After causing an international incident by deleting an iconic Vietnam War photo because it was deemed to have violated the site’s community standards, Facebook said on Friday that it is making an exception for the picture and will reinstate it in all the posts where it was removed.

The photo was of 9-year-old Kim Phuc, a Vietnam orphan who was running down a road naked and burned by a napalm attack on her village in 1972.

After removing multiple copies and, in some cases, suspending accounts that posted it, the social network released a statement on Friday saying:

In this case, we recognize the history and global importance of this image in documenting a particular moment in time. Because of its status as an iconic image of historical importance, the value of permitting sharing outweighs the value of protecting the community by removal, so we have decided to reinstate the image.

A Norwegian newspaper editor posted the picture as part of a series on war photography, only to have it deleted by Facebook fb , which said it breached community standards against pictures of children in the nude.

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The same editor posted a link to a story in a second Norwegian newspaper where Kim Phuc, who now lives in Canada, talked about the censorship of her picture and how she thought it was wrong of Facebook to remove it.

That post was also removed, and the editor who posted it had his account suspended.

This triggered an open letter from the editor-in-chief of the first Norwegian paper, Aftenposten, who wrote to Facebook CEO Mark Zuckerberg and criticized the decision to remove such a news-worthy photo.

Espen Hansen said the Facebook co-founder was “the world’s most powerful editor,” and needed to behave in a more journalistic fashion when removing content.

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Supporters also posted copies of the photo and articles about it, many of which were also removed, including a post by the Norwegian prime minister, who complained about the site’s censorship of a news-worthy photograph and its attempt to “edit history.”

The Vietnam photo is just the latest example of a growing problem that Facebook faces, as it becomes an ever-more powerful conduit for the news. What the site decides to censor or not censor helps shape the way that hundreds of millions of people understand the world, and that arguably imposes some responsibility on the company.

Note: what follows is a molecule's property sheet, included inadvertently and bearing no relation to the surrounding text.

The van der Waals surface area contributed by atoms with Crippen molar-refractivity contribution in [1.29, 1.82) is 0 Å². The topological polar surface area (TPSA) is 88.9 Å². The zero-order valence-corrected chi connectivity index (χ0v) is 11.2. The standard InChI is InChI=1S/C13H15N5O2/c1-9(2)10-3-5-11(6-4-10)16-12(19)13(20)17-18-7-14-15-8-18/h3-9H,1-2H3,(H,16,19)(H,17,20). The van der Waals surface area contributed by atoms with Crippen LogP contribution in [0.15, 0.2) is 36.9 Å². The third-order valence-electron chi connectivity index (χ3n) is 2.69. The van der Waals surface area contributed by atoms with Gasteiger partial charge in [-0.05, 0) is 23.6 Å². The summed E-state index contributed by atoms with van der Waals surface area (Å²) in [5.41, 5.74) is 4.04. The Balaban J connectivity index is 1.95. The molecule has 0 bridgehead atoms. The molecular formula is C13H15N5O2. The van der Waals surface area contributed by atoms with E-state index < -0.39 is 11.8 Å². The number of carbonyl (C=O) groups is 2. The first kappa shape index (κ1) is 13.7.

Until recently, Facebook has refused to admit that it is a media company, or that its algorithms and editors have any journalistic duties or responsibilities.

In its statement, however, the social network said it wants to “engage with publishers and other members of our global community on these important questions,” which suggests that it may be planning to address some of the criticisms leveled against it.

Here’s the full statement:

After hearing from our community, we looked again at how our Community Standards were applied in this case. An image of a naked child would normally be presumed to violate our Community Standards, and in some countries might even qualify as child pornography. In this case, we recognize the history and global importance of this image in documenting a particular moment in time. Because of its status as an iconic image of historical importance, the value of permitting sharing outweighs the value of protecting the community by removal, so we have decided to reinstate the image on Facebook where we are aware it has been removed. We will also adjust our review mechanisms to permit sharing of the image going forward. It will take some time to adjust these systems but the photo should be available for sharing in the coming days. We are always looking to improve our policies to make sure they both promote free expression and keep our community safe, and we will be engaging with publishers and other members of our global community on these important questions going forward.